by Tammy Morales
Tuesday night a crowd of 100 neighbors assembled at New Holly Gathering Hall for a community discussion about preventing youth violence and substance abuse. As people lined up for fish samosas and chopchae, members of NW Tap Connection kicked off the night with a high-energy performance that set the mood for engagement. The event, co-sponsored by the Center for Children & Youth Justice and the SE Seattle PEACE Coalition, offered community members a chance to hear directly from neighbors about the causes of violence and what we might do to prevent it.
Fatherhood as Prevention
Eddie Howard was eight years old the first time he met his father. His dad was bringing him a bike as a gift. “Just him being there to see me, I felt I knew him, even though it was the first time I met him,” Eddie said as he spoke on fatherhood as a means of preventing violence. They met, but Eddie didn’t get his bike. His dad said some kids had stolen it. It wasn’t until years later that Eddie learned his father had sold it for drugs. Soon after their first meeting, Eddie’s father went to prison for armed robbery and Eddie didn’t see him for another seven years.
“Eventually I went to prison too,” Eddie said. “So did my two brothers.” Eddie is now a case manager with the Urban League and an instructor with LEAP2Win, a program that teaches life skills to those on their way out of jail.
“Approximately 60,000 people die every year due to violence,” said Ali Rowhani-Rahbar of the Harborview Injury Prevention & Research Center who spoke via video. “Violence is the number one cause of death for African-American and Latino men in the United States. To solve a problem of that magnitude, people from all sectors need to be working together,” Rowhani-Rahbar said.
Eddie’s story is all too familiar. “Not having a father around, it sets up what I call a generational curse. I hope events like this can remind the community to work together,” he said. “We need more community collaboration to ensure kids have consistency. They need mentorship from folks who have lived experience. But the mentors need to be trained how to talk to the kids, how to facilitate, how to talk about restorative justice.”
Terrime Paddio, a participant in the Urban League’s Career Bridge program agreed. “Young people need consistency. If they don’t have their fathers, someone else needs to be a role model or like a big brother,” he said. Career Bridge offers support services, career training and college credits to participants. “Youth need lots of volunteers to spend more time and regular time with them and show more effort to check in, to give them structure.”
Much of the meeting’s discussion focused on how to prevent drug and alcohol abuse among young people. Dr. Jazmin Zavala of the Seattle Children’s Hospital also urged community members to provide after-school structure to adolescents. “Kids need the consistent presence of adults who will mentor or guide them,” she said.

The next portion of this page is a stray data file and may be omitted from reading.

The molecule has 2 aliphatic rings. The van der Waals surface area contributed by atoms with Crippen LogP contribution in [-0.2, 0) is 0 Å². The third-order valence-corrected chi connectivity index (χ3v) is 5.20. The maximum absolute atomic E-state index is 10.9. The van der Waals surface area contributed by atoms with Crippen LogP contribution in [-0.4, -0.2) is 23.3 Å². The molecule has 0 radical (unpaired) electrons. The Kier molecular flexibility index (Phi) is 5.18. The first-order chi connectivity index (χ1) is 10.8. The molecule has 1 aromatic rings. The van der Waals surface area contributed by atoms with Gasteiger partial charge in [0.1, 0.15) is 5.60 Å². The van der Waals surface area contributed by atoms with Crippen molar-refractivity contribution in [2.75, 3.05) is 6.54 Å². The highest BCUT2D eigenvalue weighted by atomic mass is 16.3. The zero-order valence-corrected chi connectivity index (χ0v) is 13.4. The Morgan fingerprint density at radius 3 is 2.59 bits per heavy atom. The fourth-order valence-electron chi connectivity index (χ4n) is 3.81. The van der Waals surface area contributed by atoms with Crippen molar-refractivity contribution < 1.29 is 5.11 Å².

Sports, jobs, music activities, even household responsibilities can fill after-school time, which is when young people are most likely to use drugs. And usage rates may be higher than you think. Dr. Zavala reports that a 2012 study of 10th graders revealed that 69.2% use alcohol; 41% smoke cigarettes; 36% have used cannabis.
Steven, a student at Renton High School, agreed with Dr. Zavala’s assessment saying, “Kids do drugs to fill up time. We need more after school activities, so we don’t get bored.”
Several community members expressed a need for increased activities to address both youth violence and drug use. Jason, an 11-year-old neighbor, wants the community to “create a sense of family so kids don’t have so much isolation.” He asked for mentors to help with homework and for more opportunities to participate in sports teams. Other community members discussed the need to focus on ending poverty, discrimination and oppression.
Turning Tragedy into Hope
Kathei McCoy lost her son to gun violence after getting involved in gang activity. Several years ago she received a call on Good Friday. She learned her son had been fatally shot. She could have “died a spiritual death” that day, she said, but as she prepared to attend her son’s funeral, she asked herself, “Will I care only about me, or will I go help a mother whose son is in detention or doing drugs? I didn’t want my son reduced to a hashtag.” Ms. McCoy decided to turn her tragedy into hope. “When I decided that every black boy was my son, not her son or his, then we begin to love them past their mistakes and look at their gifts,” Ms. McCoy said.
Ms. McCoy now works as a life coach so she can provide the kind of mentorship and guidance brought up in discussion during the evening. Her mission today is to help other mothers love their sons.
“It’s only a tragedy if you don’t do anything with it,” she said. “What will you do with your pain? Will you allow it to kill you? I made the decision to end my tragedy with a triumph and not let it silence me.”
Planning for the next NeighborhoodTALKS will take place on Tuesday, December 5th at the next P.E.A.C.E. Coalition meeting. You can join them at Rainier Vista from 3 – 5pm. For more information, check out https://www.sespeacecoalition.org or contact Mahogany Villars at (206) 251-5847 or email@example.com.
Tammy Morales is a community organizer in South Seattle and a Seattle Human Rights Commissioner.
Featured image by Danielle C. Eden